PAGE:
Jamie Lee Curtis - Addiction to morphine
Type of Spiritual Experience
No experience. But this is a cautionary and honest tale
A description of the experience
Jamie Lee Curtis says morphine became her "warm bath from which to escape painful reality".
The 50-year-old actress - who became addicted to painkillers after a cosmetic operation on her eyes when she was 35 - has opened up about her struggle with prescription medication, and now believes it was rooted in problems she suffered when she was younger.
She wrote in a blog for The Huffington Post: "I found painkillers after a routine cosmetic surgical procedure and I became addicted, the morphine becomes the warm bath from which to escape painful reality. I was a lucky one. I was able to see that the pain had started long ago and far away and that the finding of the narcotic was merely a matter of time. The pain needed numbing.
"My recovery from drug addiction is the single greatest accomplishment of my life... but it takes work - hard, painful work - but the help is there, in every town and career, drug/drink freed members of society, from every single walk and talk of life to help and guide."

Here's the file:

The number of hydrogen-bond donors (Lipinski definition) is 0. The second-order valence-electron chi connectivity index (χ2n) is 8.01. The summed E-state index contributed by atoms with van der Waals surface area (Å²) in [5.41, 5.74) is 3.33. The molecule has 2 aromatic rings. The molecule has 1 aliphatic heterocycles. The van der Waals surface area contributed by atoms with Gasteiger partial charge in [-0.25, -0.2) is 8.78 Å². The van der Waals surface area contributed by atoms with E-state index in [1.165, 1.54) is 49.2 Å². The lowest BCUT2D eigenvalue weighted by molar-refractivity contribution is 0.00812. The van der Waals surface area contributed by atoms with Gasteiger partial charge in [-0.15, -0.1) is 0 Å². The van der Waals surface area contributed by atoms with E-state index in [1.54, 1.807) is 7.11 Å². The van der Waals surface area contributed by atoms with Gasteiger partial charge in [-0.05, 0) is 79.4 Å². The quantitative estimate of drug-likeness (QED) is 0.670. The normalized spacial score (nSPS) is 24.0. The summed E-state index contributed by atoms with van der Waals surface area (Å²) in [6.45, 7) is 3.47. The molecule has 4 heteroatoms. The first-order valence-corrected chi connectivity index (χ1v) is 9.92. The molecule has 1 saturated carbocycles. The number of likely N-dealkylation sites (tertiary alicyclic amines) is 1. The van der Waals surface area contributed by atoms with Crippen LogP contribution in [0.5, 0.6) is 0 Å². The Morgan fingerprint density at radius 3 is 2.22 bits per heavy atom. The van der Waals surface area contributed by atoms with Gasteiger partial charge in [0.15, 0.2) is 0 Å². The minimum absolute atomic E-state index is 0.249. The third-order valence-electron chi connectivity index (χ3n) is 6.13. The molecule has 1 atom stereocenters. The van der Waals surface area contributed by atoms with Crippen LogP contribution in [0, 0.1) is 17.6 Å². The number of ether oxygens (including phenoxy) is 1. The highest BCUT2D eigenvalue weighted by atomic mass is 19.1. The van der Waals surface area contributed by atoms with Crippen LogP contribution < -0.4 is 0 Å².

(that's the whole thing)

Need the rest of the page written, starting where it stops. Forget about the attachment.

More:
Jamie also referred to late pop legend Michael Jackson - who died of a suspected cardiac arrest last month, amid widespread reports he was battling a serious addiction to prescription drugs - in the posting.
She suggests claims he turned to painkillers after being badly burned while filming a Pepsi commercial in 1984 could be wide of the mark.
Jamie believes Michael's problems were instead rooted in his upbringing, which the singer claimed was often violent.
She wrote: "The explanation is that this moment was the drug start point that eventually took over his life. I don't believe it. The pain he suffered was from his birth, from his being and becoming the commodity that then made him the omnipotent King of the Pop-Goes-The-Weasel-Jacko-In-The-Neverland-Box that destroyed him. Few children, put into the intense focus of their precious youth being marketed for other's pleasure, come out unscathed and with any sense of mental balance
"Mr. Jackson was an addict. It is coming out. Everywhere. He wanted relief and would get it in any name, place or method he could. It was and is a conspiracy of silence and I'm sure there were attempts to intervene and I'm sure his family and friends tried... but the addict gets what the addict wants, relief from the pain of their life.